If you’re new to cutting or thinking of getting involved in cutting you may have attended some shows or watched some live stream cutting to get a better understanding of the sport. If so, you might be wondering about all the different ways cutters hold and use their reins. Follow along in the video as Dennis Moreland of Dennis Moreland Tack visits with Clay Johns of Clay Johns Cutting Horses, Millsap TX about correct rein use in both the practice pen and the show pen.
A top priority of all riders is keeping the reins http://bit.ly/2aORzXO even between their hands and the bit. “I am always conscious of having the same amount of slack in each rein” says Clay. Uneven reins throw a horse off balance and may mistakenly pull it into or away from the cow. This causes confusion and makes cutting difficult for the horse. “You’ll see people looking at the tails of the reins to see if they’re even or not, but really, the important part, is between your hand and the bridle bit” says Clay. “Since pairs of reins aren’t always the same length (1 may have broken) and because one rein is on top of the other in your hands, it’s hard to get them even by looking at the tails. I can measure if they’re even by taking the slack out between my hand and the bit. If the pull there is even, you know your reins are even” advises Clay.
There are several ways to hold the reins when you’re riding cutting horses and which you choose is personal preference. “One way is to put the reins through the palm of your hand and close your fingers around the reins” says Clay. “The tails will come out the back of your hand.” Another way is to put your index finger between the 2 reins. “That adds just a little bit more control over the horse” advises Clay. “I hold my reins fairly loose in my hands and I have dropped that left rein. To keep that from happening I’ll double the left rein over my index finger and hold it with my 2 middle fingers and I’ll have 2 fingers (index and pinkie) between the reins that way.” Clay reminds “the thing you have to worry about is shortening the left rein when you do that. You’ve got to make sure the reins are even.”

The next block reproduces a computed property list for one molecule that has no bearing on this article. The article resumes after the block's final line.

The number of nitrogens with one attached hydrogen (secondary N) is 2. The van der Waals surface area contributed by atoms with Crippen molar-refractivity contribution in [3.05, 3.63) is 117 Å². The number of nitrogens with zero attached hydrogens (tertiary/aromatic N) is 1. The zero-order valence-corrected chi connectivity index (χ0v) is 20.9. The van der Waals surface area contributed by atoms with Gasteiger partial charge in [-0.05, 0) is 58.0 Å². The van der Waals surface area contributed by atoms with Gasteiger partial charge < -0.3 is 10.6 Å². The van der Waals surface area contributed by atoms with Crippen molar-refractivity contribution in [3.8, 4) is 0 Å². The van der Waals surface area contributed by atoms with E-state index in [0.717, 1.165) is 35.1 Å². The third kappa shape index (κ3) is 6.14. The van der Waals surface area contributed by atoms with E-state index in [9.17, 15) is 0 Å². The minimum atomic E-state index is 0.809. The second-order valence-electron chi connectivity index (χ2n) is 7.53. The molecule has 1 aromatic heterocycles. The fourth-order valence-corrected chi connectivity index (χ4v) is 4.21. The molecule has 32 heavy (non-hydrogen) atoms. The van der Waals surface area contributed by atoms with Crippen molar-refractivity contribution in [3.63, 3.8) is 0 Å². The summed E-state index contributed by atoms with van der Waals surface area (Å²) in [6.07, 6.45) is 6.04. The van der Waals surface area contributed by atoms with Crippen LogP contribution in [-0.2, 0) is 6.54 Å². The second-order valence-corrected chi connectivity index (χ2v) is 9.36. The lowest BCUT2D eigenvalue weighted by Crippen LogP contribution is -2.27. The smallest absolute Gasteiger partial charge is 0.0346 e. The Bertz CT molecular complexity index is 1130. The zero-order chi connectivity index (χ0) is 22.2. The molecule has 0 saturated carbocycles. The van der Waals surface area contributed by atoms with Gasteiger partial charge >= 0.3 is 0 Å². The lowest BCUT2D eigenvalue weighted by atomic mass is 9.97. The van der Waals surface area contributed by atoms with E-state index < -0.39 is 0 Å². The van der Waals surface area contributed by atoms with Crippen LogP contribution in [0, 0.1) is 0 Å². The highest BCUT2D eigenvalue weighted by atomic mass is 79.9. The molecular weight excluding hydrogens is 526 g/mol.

To stop your horse at home you’ll want to lift the reins up with your rein hand and grab the slack (reins) http://bit.ly/2aORzXO with your other hand below your rein hand. Continue lifting the reins with your rein hand as you slide your other hand down the slack toward your horse’s neck. “I can’t stop like that showing,” says Clay. “When I’m competing, I have to pick the horse up with one hand only, and it’s the same for turning to go back to the herd.” Another critical thing to remember is before you stop on a cow you need to make sure it’s a legal quit. “You need to wait for that cow to stop, or turn away, so you’re legally able to quit. I’ll touch the neck with my free hand to signal to my horse that we’re through” says Clay.
All these techniques for holding reins are legal for NCHA cutting. Riders can also hold the fingers of the rein hand open on the horse’s neck, if the hand is held close to the saddle. Clay says “although it’s legal to ride with your rein hand resting on the swell of the saddle, “I personally don’t like to see riders doing that because it puts the reins and your horse in a fixed position. You can ride with your horse better if your hand is free from the saddle.”
Trying all the legal hand positions to determine which you prefer while keeping the reins even and watching the cow are a few important pointers as you begin in the thrilling sport of cutting. As Buster Welch says, “cutting is a contest between a cutting horse and a cow and the rider has the best seat in the house!”
Since 1976, Dennis Moreland has been hand cutting and finishing bridle reins. This is Dennis’ 44th year in business! Dennis works closely with the tannery to get his harness and latigo leathers just the way he wants them for reins. Check out his harness leather reins http://bit.ly/2bmirub and doubled and stitched latigo reins http://bit.ly/2ebMK6k, they’re guaranteed to please. If you’d like help choosing just the right pair of reins give Dennis a call at 817-312-5305 or write [email protected] and he’ll help you pick just the right reins for you!
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